As the Indian population’s interest in biomedicine increased at the end of the nineteenth century, public confidence in India’s indigenous medicines flagged. Physicians of Ayurveda and officials of Indian medical organizations responded with discussions about and plans for reconfiguring the āyurveda (“life science”) of the Sanskrit medical classics of Caraka, Suśruta, and Vāgbhaṭa to be compatible with the anatomical, physiological, and pharmacological frameworks of biomedicine. This article considers some of the negotiations that shaped Ayurveda in late colonial and postcolonial India, paying special attention to how these debates affected the history of ayurvedic education. Reflecting on how the presence of biomedicine in India prompted ayurvedic practitioners to reimagine the history of their profession, it examines the revitalization of Ayurveda through the reinvention of ayurvedic education. It probes the historical move away from the gurukula as the seat of education and the institutionalization and standardization of education in the ayurvedic college. The historical record is expanded periodically with ethnographic data collected at gurukulas in South India to offer contemporary views on changes in ayurvedic education over the past 130 years.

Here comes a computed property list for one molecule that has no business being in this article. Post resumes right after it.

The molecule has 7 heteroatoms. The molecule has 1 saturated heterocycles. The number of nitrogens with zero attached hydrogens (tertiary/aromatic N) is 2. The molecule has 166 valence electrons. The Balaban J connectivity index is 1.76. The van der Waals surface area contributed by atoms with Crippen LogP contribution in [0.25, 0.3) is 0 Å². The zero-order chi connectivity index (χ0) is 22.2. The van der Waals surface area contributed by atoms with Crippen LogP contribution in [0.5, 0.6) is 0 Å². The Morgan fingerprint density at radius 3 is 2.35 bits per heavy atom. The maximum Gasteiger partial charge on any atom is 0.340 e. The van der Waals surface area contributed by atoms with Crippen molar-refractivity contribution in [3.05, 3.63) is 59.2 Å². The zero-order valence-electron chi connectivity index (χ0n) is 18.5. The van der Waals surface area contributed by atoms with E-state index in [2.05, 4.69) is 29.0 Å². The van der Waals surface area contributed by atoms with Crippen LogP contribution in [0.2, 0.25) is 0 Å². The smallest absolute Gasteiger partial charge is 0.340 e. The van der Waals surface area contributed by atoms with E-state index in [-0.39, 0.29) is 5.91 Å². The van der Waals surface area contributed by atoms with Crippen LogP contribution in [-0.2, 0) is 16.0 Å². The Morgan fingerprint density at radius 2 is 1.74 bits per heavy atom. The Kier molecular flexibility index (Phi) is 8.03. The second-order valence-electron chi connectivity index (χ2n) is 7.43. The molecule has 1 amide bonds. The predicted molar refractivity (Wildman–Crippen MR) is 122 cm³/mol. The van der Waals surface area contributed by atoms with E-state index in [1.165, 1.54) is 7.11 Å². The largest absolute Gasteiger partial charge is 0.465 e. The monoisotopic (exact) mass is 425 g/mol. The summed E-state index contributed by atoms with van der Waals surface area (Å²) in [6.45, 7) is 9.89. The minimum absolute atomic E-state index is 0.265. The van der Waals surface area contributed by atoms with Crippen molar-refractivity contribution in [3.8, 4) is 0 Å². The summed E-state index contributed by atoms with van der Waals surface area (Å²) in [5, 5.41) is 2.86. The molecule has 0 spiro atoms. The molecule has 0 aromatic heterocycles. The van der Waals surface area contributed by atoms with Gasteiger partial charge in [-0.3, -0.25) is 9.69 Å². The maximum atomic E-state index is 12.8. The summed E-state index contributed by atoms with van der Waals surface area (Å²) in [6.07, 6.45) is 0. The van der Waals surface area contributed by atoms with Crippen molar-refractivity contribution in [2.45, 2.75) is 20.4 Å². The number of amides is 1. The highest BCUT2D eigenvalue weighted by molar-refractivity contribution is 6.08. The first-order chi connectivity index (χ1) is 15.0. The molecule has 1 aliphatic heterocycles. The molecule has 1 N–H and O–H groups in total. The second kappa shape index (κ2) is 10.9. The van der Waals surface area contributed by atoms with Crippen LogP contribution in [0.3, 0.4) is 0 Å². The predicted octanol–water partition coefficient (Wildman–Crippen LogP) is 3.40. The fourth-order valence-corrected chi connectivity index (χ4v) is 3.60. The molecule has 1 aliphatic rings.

This epilogue reflects on scholarship in the study of South Asian medicines and healing traditions at the end of the twentieth century and in the first two decades of the twenty-first century. It underscores the growing multidisciplinarity of this field, and it suggests that the contributions to this special issue signal this development and speak to the theoretical richness and importance of this research.
This opening piece introduces the eight articles in this special issue of Asian Medicine, all of which emerged out of the daylong Science, Technology, and Medicine in South Asia Symposium: Medicine and Memory, at the 2018 Annual Conference on South Asia in Madison, Wisconsin. These articles are concerned with the ways in which time and healing entangle across regions and healing traditions in South Asia, including Unani, Ayurveda, Naturopathy, and biomedicine. Linking the findings from these articles with recent scholarship, our conversation in the symposium moved beyond the notion of medical pluralisms to a notion of dynamic plurals, through historicizing regional and local diversities in practices and philosophies, often grouped under a single name by communities and practitioners. In an increasingly communalist and politically fractured modern South Asia, we suggest that the discussions in this special issue make a critical contribution to understanding how cultural institutions of knowledge function in society.